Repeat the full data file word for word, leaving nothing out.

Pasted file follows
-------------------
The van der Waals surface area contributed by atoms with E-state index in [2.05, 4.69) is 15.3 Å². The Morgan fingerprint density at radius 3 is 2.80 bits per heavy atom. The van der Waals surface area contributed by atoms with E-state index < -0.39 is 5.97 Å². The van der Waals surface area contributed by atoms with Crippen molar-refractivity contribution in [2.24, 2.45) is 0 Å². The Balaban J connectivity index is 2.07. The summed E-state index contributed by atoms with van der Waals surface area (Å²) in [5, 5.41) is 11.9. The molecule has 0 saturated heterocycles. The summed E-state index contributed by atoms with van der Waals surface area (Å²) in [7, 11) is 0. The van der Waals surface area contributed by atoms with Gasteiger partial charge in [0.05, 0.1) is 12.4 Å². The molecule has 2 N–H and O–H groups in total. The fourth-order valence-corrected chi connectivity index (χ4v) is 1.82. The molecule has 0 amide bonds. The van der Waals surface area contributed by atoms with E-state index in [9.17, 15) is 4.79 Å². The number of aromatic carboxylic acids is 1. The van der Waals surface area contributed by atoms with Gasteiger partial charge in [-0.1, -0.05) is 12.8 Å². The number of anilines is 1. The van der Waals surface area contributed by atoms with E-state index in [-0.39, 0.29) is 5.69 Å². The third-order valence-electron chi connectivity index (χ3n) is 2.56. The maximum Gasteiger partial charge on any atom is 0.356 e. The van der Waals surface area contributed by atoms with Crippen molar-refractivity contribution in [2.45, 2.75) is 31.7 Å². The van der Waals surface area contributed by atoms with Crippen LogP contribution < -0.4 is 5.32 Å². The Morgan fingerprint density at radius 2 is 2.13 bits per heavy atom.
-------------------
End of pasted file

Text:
The van der Waals surface area contributed by atoms with E-state index in [2.05, 4.69) is 15.3 Å². The Morgan fingerprint density at radius 3 is 2.80 bits per heavy atom. The van der Waals surface area contributed by atoms with E-state index < -0.39 is 5.97 Å². The van der Waals surface area contributed by atoms with Crippen molar-refractivity contribution in [2.24, 2.45) is 0 Å². The Balaban J connectivity index is 2.07. The summed E-state index contributed by atoms with van der Waals surface area (Å²) in [5, 5.41) is 11.9. The molecule has 0 saturated heterocycles. The summed E-state index contributed by atoms with van der Waals surface area (Å²) in [7, 11) is 0. The van der Waals surface area contributed by atoms with Gasteiger partial charge in [0.05, 0.1) is 12.4 Å². The molecule has 2 N–H and O–H groups in total. The fourth-order valence-corrected chi connectivity index (χ4v) is 1.82. The molecule has 0 amide bonds. The van der Waals surface area contributed by atoms with E-state index in [9.17, 15) is 4.79 Å². The number of aromatic carboxylic acids is 1. The van der Waals surface area contributed by atoms with Gasteiger partial charge in [-0.1, -0.05) is 12.8 Å². The number of anilines is 1. The van der Waals surface area contributed by atoms with E-state index in [-0.39, 0.29) is 5.69 Å². The third-order valence-electron chi connectivity index (χ3n) is 2.56. The maximum Gasteiger partial charge on any atom is 0.356 e. The van der Waals surface area contributed by atoms with Crippen molar-refractivity contribution in [2.45, 2.75) is 31.7 Å². The van der Waals surface area contributed by atoms with Crippen LogP contribution < -0.4 is 5.32 Å². The Morgan fingerprint density at radius 2 is 2.13 bits per heavy atom.